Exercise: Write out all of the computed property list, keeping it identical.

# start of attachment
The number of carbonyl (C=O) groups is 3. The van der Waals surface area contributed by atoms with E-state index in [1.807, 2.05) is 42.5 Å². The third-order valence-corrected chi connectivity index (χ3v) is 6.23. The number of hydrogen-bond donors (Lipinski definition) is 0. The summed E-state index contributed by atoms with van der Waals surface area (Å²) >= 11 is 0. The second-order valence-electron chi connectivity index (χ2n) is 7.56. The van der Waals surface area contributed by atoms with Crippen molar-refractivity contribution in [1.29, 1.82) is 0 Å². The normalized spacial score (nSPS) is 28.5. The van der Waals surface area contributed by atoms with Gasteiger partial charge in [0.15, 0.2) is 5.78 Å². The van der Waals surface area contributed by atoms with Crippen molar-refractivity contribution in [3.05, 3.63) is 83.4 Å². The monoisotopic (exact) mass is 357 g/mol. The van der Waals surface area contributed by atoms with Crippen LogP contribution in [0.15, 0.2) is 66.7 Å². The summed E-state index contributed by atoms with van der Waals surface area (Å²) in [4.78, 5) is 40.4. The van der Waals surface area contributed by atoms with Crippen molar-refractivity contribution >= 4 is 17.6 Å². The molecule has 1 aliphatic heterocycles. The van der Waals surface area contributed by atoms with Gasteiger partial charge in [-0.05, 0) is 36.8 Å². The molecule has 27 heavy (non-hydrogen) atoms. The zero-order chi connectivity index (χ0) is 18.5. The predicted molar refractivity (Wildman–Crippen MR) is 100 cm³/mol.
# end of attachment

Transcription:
The number of carbonyl (C=O) groups is 3. The van der Waals surface area contributed by atoms with E-state index in [1.807, 2.05) is 42.5 Å². The third-order valence-corrected chi connectivity index (χ3v) is 6.23. The number of hydrogen-bond donors (Lipinski definition) is 0. The summed E-state index contributed by atoms with van der Waals surface area (Å²) >= 11 is 0. The second-order valence-electron chi connectivity index (χ2n) is 7.56. The van der Waals surface area contributed by atoms with Crippen molar-refractivity contribution in [1.29, 1.82) is 0 Å². The normalized spacial score (nSPS) is 28.5. The van der Waals surface area contributed by atoms with Gasteiger partial charge in [0.15, 0.2) is 5.78 Å². The van der Waals surface area contributed by atoms with Crippen molar-refractivity contribution in [3.05, 3.63) is 83.4 Å². The monoisotopic (exact) mass is 357 g/mol. The van der Waals surface area contributed by atoms with Crippen LogP contribution in [0.15, 0.2) is 66.7 Å². The summed E-state index contributed by atoms with van der Waals surface area (Å²) in [4.78, 5) is 40.4. The van der Waals surface area contributed by atoms with Crippen molar-refractivity contribution >= 4 is 17.6 Å². The molecule has 1 aliphatic heterocycles. The van der Waals surface area contributed by atoms with Gasteiger partial charge in [-0.05, 0) is 36.8 Å². The molecule has 27 heavy (non-hydrogen) atoms. The zero-order chi connectivity index (χ0) is 18.5. The predicted molar refractivity (Wildman–Crippen MR) is 100 cm³/mol.